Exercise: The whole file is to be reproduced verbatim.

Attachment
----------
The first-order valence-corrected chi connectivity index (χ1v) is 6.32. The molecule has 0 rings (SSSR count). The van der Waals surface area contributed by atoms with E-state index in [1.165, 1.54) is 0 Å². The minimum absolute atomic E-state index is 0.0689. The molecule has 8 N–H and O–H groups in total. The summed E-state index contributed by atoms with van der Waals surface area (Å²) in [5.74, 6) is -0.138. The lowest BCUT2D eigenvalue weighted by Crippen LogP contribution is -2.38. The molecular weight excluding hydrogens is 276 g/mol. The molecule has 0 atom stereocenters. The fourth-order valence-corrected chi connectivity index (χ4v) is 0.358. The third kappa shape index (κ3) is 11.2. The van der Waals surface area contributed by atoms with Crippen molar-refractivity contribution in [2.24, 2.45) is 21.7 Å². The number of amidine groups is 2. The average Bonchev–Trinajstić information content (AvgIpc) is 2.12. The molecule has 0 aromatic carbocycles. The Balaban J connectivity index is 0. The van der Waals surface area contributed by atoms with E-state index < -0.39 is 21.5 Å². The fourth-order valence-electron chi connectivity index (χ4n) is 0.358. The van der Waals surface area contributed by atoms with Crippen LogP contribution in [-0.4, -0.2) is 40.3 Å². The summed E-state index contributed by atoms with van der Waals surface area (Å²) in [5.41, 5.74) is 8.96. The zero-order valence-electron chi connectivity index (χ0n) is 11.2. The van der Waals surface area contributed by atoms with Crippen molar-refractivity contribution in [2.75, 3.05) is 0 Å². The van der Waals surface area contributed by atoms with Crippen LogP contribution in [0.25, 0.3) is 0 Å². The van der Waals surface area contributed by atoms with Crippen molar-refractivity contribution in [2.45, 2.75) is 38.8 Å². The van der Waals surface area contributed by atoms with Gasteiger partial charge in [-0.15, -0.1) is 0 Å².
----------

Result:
The first-order valence-corrected chi connectivity index (χ1v) is 6.32. The molecule has 0 rings (SSSR count). The van der Waals surface area contributed by atoms with E-state index in [1.165, 1.54) is 0 Å². The minimum absolute atomic E-state index is 0.0689. The molecule has 8 N–H and O–H groups in total. The summed E-state index contributed by atoms with van der Waals surface area (Å²) in [5.74, 6) is -0.138. The lowest BCUT2D eigenvalue weighted by Crippen LogP contribution is -2.38. The molecular weight excluding hydrogens is 276 g/mol. The molecule has 0 atom stereocenters. The fourth-order valence-corrected chi connectivity index (χ4v) is 0.358. The third kappa shape index (κ3) is 11.2. The van der Waals surface area contributed by atoms with Crippen molar-refractivity contribution in [2.24, 2.45) is 21.7 Å². The number of amidine groups is 2. The average Bonchev–Trinajstić information content (AvgIpc) is 2.12. The molecule has 0 aromatic carbocycles. The Balaban J connectivity index is 0. The van der Waals surface area contributed by atoms with E-state index < -0.39 is 21.5 Å². The fourth-order valence-electron chi connectivity index (χ4n) is 0.358. The van der Waals surface area contributed by atoms with Crippen LogP contribution in [-0.4, -0.2) is 40.3 Å². The summed E-state index contributed by atoms with van der Waals surface area (Å²) in [5.41, 5.74) is 8.96. The zero-order valence-electron chi connectivity index (χ0n) is 11.2. The van der Waals surface area contributed by atoms with Crippen molar-refractivity contribution in [2.75, 3.05) is 0 Å². The van der Waals surface area contributed by atoms with Crippen LogP contribution in [0.25, 0.3) is 0 Å². The van der Waals surface area contributed by atoms with Crippen molar-refractivity contribution in [2.45, 2.75) is 38.8 Å². The van der Waals surface area contributed by atoms with Gasteiger partial charge in [-0.15, -0.1) is 0 Å².